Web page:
What's Going On?


Here I am again - a quick dip into the blogging world and then back to the books.

School: I am halfway through the last quarter!  My doctoral advisor has been assigned and we've had a great conversation.  I'll get rolling on my dissertation once this class is done.  First though, I have to get through the approval process - which I have not yet started.  Soon enough...

Family: Web is sailing up the Oregon coast, crewing on the Lady Washington.  The Lady is a tall ship and was used in The Pirates of the Caribbean as the British warship HMS Interceptor.  Web has been on the ship for a month or so, starting in San Francisco and will be in Washington in a few weeks.  Eric and I will be going out on a battle cruise with him in June.  Riley and Em will be here a week or so after Web gets here.  Riley has orders for the Naval Air Station on Whidbey Island - about an hour away.  There is a ferry from Mukilteo - about three miles from our home - to Whidbey, but with the wait and the drive across the island, it works out to about the same amount of time it would take to drive around to the other end of the island and take the bridge.  So, in the very near future, both our boys will be around and about!  That's exciting stuff for this Mom.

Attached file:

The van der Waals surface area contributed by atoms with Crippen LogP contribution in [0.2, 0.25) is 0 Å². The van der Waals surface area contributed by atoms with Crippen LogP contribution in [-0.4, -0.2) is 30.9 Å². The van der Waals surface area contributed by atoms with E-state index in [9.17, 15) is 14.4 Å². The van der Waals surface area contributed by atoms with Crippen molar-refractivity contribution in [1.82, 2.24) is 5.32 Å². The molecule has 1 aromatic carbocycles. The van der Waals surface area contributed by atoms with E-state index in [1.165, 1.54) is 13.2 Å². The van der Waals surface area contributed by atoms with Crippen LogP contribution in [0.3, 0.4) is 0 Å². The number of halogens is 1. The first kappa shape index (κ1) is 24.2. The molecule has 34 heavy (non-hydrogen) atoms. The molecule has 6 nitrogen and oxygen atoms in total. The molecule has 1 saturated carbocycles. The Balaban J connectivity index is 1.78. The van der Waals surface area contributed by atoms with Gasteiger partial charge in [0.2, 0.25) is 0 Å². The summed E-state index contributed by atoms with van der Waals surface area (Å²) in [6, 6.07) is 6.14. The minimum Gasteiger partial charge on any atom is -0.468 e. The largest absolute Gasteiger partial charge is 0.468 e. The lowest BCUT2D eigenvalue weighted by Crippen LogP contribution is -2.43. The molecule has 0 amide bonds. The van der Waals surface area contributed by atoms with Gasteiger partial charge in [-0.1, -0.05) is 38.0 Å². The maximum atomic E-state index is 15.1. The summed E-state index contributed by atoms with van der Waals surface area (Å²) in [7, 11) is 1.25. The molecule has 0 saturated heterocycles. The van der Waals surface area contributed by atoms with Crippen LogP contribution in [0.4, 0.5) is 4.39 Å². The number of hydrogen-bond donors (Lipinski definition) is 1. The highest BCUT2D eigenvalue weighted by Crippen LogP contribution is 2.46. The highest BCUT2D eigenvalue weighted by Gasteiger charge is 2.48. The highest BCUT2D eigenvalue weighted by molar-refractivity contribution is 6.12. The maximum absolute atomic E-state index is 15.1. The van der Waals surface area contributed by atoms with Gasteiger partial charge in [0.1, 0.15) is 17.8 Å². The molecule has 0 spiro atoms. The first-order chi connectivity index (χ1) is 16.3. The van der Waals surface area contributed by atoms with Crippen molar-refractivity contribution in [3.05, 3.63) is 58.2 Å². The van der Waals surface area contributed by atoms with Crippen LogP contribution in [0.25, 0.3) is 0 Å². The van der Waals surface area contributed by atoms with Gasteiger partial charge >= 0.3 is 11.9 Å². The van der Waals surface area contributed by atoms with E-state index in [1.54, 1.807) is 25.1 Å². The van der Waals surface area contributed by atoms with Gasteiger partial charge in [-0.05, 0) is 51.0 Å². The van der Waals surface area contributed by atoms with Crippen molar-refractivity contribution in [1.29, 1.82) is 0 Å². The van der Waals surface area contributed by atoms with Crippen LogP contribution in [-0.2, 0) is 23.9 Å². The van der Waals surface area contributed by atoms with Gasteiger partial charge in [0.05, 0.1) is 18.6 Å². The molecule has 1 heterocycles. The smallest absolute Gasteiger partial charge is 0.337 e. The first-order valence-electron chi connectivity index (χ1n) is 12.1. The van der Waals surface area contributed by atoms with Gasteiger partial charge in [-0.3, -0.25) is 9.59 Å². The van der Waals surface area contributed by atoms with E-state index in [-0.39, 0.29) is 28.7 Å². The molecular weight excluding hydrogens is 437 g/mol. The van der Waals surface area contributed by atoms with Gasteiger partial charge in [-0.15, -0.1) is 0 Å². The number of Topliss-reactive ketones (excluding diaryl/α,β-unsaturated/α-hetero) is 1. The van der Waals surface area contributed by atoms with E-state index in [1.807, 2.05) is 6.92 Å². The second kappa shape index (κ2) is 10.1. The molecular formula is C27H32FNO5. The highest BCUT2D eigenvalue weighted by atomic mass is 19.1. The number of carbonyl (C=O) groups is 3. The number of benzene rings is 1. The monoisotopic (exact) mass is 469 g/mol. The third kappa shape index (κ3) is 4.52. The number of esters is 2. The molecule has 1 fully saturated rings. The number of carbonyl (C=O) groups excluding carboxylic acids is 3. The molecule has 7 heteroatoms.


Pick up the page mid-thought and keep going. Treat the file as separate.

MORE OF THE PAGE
Running: Saturday I'm running in the Redmond Watershed 12 Hour.  Yes, I know it's nuts and I know I haven't trained for it, but.... well, you know.  Last time I ran it I got in 40 miles.  Probably won't happen this time.  I'm figuring to go run till it's not fun anymore, hopefully at least a 50K distance, but we'll see.  I'll be sure to get a quick report out next week.  Eric is up to his usual - just ran a 50 mile at Capital Peak (his 5th year in a row) and is planning to run at least a 100K at the 12 hour.  He's also signed up for the 50 mile at Tahoe Rim.  I take full responsibility for the fact that he's not doing the 100.  I thought it would be nice if we had a vacation where he wasn't worn out from running a 100 miles, so I asked him to do the 50 instead.  Mean, mean wife.  We've been volunteering at a few races lately too - the Chuckanut 50K (where Eric dressed as a leprechaun) and recently a local five mile trail race.  Next up is a shift at a new and local 100-150-or-200 mile race. It's at Lake Youngs where I ran my first 50K.  Should be fun!

That's it for now... I'll try to drop back in next week.

Heading Back In